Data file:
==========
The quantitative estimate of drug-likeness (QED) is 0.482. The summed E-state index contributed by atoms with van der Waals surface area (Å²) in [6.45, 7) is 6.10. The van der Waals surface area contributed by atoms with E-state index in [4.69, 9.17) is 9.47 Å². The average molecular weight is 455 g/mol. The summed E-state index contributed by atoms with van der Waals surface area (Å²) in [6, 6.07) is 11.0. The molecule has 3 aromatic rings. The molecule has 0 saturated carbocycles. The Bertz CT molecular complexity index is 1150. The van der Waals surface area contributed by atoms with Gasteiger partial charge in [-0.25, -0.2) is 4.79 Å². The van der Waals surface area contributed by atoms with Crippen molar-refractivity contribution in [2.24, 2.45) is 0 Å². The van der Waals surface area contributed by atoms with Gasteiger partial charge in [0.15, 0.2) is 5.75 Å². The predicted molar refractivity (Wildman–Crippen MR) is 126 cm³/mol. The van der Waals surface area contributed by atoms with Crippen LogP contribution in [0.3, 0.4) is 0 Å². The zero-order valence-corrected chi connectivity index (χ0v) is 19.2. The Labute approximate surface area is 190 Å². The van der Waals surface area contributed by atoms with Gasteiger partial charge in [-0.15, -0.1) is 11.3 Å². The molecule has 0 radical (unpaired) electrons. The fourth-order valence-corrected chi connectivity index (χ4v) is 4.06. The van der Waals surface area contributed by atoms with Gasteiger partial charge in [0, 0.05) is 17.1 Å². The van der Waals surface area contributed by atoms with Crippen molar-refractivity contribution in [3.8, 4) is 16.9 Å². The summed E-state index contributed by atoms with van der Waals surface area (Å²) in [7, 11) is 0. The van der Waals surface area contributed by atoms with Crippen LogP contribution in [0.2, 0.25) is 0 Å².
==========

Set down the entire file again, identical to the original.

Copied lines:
The quantitative estimate of drug-likeness (QED) is 0.482. The summed E-state index contributed by atoms with van der Waals surface area (Å²) in [6.45, 7) is 6.10. The van der Waals surface area contributed by atoms with E-state index in [4.69, 9.17) is 9.47 Å². The average molecular weight is 455 g/mol. The summed E-state index contributed by atoms with van der Waals surface area (Å²) in [6, 6.07) is 11.0. The molecule has 3 aromatic rings. The molecule has 0 saturated carbocycles. The Bertz CT molecular complexity index is 1150. The van der Waals surface area contributed by atoms with Gasteiger partial charge in [-0.25, -0.2) is 4.79 Å². The van der Waals surface area contributed by atoms with Crippen molar-refractivity contribution in [2.24, 2.45) is 0 Å². The van der Waals surface area contributed by atoms with Gasteiger partial charge in [0.15, 0.2) is 5.75 Å². The predicted molar refractivity (Wildman–Crippen MR) is 126 cm³/mol. The van der Waals surface area contributed by atoms with Crippen LogP contribution in [0.3, 0.4) is 0 Å². The zero-order valence-corrected chi connectivity index (χ0v) is 19.2. The Labute approximate surface area is 190 Å². The van der Waals surface area contributed by atoms with Gasteiger partial charge in [-0.15, -0.1) is 11.3 Å². The molecule has 0 radical (unpaired) electrons. The fourth-order valence-corrected chi connectivity index (χ4v) is 4.06. The van der Waals surface area contributed by atoms with Gasteiger partial charge in [0, 0.05) is 17.1 Å². The van der Waals surface area contributed by atoms with Crippen molar-refractivity contribution in [3.8, 4) is 16.9 Å². The summed E-state index contributed by atoms with van der Waals surface area (Å²) in [7, 11) is 0. The van der Waals surface area contributed by atoms with Crippen LogP contribution in [0.2, 0.25) is 0 Å².